Saturday, May 9, 2009

Happy Mother's Day from my former neck of the woods

The older I get, the more nostalgia rolls in, through and around me. I am missing my mom, my family and my hometown today.

When I was 11 months old, I was adopted by a couple who, at the time, lived in Pittsfield, Massachusetts. It is the largest city and county seat of Berkshire County. This small-in-size-but-big-in- talent Western Massachusetts city was to become my home for many, many years.
Most of the population occupies roughly one quarter of the city's land. Pittsfield lies at the fork of the east and west branches of the Housatonic River, which heads southward from the city towards Long Island Sound. The eastern branch leads down from the hills, while the western branch is fed from Onota Lake and Pontoosuc Lake (which is on the Lanesborough town line). Like much of western Berkshire County, the city lies between the Berkshire Hills to the east, and the Taconic Range to the west. To the west of the city also lies Pittsfield State Forest, a 65-acre park with hiking and cross-country skiing trails, camping, picnic areas, and a swimming beach. Sections of the Housatonic Valley Wildlife Management Area also dot the banks of the river.

Dad was an electrical engineer for G.E. He designed and oversaw the building of a very nice home in an up and coming development. Purchasing a lot in that neighborhood came with swimming rights to a lot on a nearby lake. It was a nice bike ride on a hot day. There were no fences designating property lines.

When Mom and Dad became “empty nesters” and decided it was time to sell their rather large house, they moved less than a mile from that home. Meanwhile, I had lived in some nearby “hill towns”, Pennsylvania, North Carolina, and San Diego, CA. Always, always… I found my way home to Pittsfield. I used to say it was like a vacuum cleaner and just sucked me back into its hug. But what did this place have, that I found nowhere else?

Comfort? Yes, like a puffy comforter in the middle of the winter (oh! and do they ever have winter there!).

Family? Yes… Mom, Dad and many other relatives within a 2-hour drive.

Beauty? OH MY YES!!

History? Here is just a little of it…

Pittsfield was first settled in 1752 and was officially incorporated in 1761. Royal Governor, Sir Francis Bernard named Pittsfield after British nobleman and politician William Pitt. The town was a bustling metropolis by the late 19th century. In 1891, the City of Pittsfield was incorporated, and William Stanley, who had recently relocated his Electric Manufacturing Company to Pittsfield from Great Barrington, produced the first electric transformer. Stanley’s enterprise was the forerunner of the internationally known corporate giant, General Electric (GE). Thanks to the success of GE, Pittsfield’s population in 1930 had grown to more than 50,000. While GE Advanced Materials (now owned by SABIC-Innovative Plastics) continues to be one of the City’s largest employers, a workforce that once topped 13,000 was reduced to less than 700 with the demise and/or relocation of the transformer and aerospace portions of the General Electric empire.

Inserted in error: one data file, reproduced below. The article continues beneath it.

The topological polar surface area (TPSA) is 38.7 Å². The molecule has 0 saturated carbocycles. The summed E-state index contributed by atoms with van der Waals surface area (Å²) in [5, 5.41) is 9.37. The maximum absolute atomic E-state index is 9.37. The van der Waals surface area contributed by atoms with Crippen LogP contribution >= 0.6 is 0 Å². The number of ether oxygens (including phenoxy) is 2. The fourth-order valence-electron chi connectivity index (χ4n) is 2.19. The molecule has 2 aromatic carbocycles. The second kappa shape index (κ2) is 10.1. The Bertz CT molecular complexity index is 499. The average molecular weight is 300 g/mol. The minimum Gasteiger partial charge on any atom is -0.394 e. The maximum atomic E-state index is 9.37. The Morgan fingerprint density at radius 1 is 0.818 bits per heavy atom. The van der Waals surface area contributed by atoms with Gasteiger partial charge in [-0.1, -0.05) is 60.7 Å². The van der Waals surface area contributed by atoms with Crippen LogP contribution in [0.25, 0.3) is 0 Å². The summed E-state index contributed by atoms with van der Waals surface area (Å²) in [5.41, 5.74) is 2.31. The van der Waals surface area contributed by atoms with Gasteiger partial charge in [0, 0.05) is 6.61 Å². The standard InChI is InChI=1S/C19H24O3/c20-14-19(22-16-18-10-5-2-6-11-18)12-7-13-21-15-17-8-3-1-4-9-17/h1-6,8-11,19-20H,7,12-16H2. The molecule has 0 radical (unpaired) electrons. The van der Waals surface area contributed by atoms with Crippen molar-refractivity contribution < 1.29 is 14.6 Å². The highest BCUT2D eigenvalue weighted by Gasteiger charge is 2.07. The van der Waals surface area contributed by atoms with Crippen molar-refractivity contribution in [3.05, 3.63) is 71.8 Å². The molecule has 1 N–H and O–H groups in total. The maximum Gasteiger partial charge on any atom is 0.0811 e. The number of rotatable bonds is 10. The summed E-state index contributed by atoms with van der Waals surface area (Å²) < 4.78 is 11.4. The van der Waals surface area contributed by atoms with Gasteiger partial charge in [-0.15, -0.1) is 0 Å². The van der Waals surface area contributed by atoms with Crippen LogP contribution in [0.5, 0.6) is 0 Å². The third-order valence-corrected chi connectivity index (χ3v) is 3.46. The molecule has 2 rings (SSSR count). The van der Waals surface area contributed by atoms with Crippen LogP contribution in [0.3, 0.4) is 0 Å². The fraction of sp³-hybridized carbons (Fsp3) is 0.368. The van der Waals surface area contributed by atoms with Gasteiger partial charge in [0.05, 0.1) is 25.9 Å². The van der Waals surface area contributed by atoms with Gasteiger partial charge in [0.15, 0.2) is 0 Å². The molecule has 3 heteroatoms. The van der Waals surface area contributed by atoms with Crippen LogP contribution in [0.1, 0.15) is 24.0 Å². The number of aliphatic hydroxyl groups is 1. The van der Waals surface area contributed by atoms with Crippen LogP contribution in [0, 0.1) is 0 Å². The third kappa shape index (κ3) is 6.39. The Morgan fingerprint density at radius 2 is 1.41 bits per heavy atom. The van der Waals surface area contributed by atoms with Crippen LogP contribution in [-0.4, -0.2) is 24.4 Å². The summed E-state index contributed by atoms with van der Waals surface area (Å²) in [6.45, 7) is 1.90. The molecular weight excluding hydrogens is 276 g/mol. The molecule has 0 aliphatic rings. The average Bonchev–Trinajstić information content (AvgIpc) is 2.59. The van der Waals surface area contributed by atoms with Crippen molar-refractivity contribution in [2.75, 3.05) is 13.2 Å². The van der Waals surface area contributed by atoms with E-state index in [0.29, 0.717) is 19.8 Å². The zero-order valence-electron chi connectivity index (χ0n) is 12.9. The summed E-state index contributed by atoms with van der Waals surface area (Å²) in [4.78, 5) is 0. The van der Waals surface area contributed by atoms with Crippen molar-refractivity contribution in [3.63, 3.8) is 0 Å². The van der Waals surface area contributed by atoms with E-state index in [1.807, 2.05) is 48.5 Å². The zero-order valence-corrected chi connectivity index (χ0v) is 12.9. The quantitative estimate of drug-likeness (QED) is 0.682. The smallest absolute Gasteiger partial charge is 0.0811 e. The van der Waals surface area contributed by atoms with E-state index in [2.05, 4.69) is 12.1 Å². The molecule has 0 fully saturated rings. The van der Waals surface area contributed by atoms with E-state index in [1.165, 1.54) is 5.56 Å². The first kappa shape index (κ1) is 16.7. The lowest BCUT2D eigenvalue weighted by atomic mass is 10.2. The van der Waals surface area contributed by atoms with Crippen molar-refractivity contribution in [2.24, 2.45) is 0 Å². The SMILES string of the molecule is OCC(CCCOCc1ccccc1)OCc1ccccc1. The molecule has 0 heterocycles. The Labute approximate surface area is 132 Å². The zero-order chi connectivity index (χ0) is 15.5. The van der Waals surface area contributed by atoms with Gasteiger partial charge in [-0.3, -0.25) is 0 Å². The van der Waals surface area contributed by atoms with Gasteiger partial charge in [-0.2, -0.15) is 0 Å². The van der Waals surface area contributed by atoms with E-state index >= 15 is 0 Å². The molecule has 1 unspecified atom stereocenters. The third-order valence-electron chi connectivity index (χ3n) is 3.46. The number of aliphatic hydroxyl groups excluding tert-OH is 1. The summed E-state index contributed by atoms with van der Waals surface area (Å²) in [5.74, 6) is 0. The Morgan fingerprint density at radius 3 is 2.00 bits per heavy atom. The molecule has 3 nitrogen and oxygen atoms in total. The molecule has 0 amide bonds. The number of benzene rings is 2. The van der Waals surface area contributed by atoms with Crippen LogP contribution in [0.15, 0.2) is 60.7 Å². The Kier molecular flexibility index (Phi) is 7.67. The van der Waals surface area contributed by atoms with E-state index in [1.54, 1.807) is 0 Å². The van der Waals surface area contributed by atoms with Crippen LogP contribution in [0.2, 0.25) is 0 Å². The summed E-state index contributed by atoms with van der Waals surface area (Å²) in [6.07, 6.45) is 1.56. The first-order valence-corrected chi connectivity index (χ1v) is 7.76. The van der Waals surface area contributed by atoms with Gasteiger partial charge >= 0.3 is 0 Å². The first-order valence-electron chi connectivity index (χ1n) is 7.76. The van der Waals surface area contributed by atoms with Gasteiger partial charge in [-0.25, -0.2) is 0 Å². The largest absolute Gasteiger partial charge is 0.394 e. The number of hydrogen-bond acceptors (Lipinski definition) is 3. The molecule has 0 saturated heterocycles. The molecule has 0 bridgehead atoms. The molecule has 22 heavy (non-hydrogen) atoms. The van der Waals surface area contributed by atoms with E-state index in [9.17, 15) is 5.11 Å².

Other interests in the area:
Berkshire County (known as the Berkshires) is a historic area that includes Tanglewood, the summer home of the Boston Symphony Orchestra.

Not far from Pittsfield is Stockbridge, a small New England town and home of the Norman Rockwell Museum. Rockwell moved to Stockbridge in 1953. I had the pleasure of meeting the artist in person in 1970. I remember this because I was 7 months pregnant with my first son at that time. The extent of our conversation was a ‘please sign this print’ that I am purchasing and a ‘thank you’ for doing so.


And, how can I forget the Popcorn Wagon parked all summer long at the curbside of Berkshire County Savings Bank.
There is much much more that I will share in subsequent Saturdays. The marvelous thing about this “neck of my woods” is the amazing variety of wonderful things to do and see in a basically easy to navigate area. Maybe it’s easy because I lived there for so long. There are NO freeways so ALL the traffic that needs to get from any direction to any direction MUST go through the city. That can be frustrating at times.

And so this is where my heart is this weekend… even though I am told that it is cold and gray back there and even though I SWORE I would never be tied to a hometown… part of my heart is there.

thanks for stopping by... have a great day


  1. interesting! i'll bet your day is mortified at what ge has become, it is such a shame for a wonderful company like that to have the problems it has now...

    smiles, bee

  2. I know how you feel about being homesick. One more month and we will be back in beautiful Calif. No more thunderstorms or tornadoes. I just hope that last one we had is the last we will see. Can't hardly wait.

  3. carol, thanks for the introduction to Pittsfield. Sounds like a really nice area to be from! Happy Mother's Day! :)

  4. I so understand. I too miss my mother and my hometown today. :)

  5. What a wonderful description of your home town. You are so fortunate to have long memories of a place. Hope you had a wonderful mother's day.

  6. Don't forget about being a Hot Air Baloon Mecca for years... The first place in the WORLD that artifical snow was made (on the summit of Mt. Greylock)


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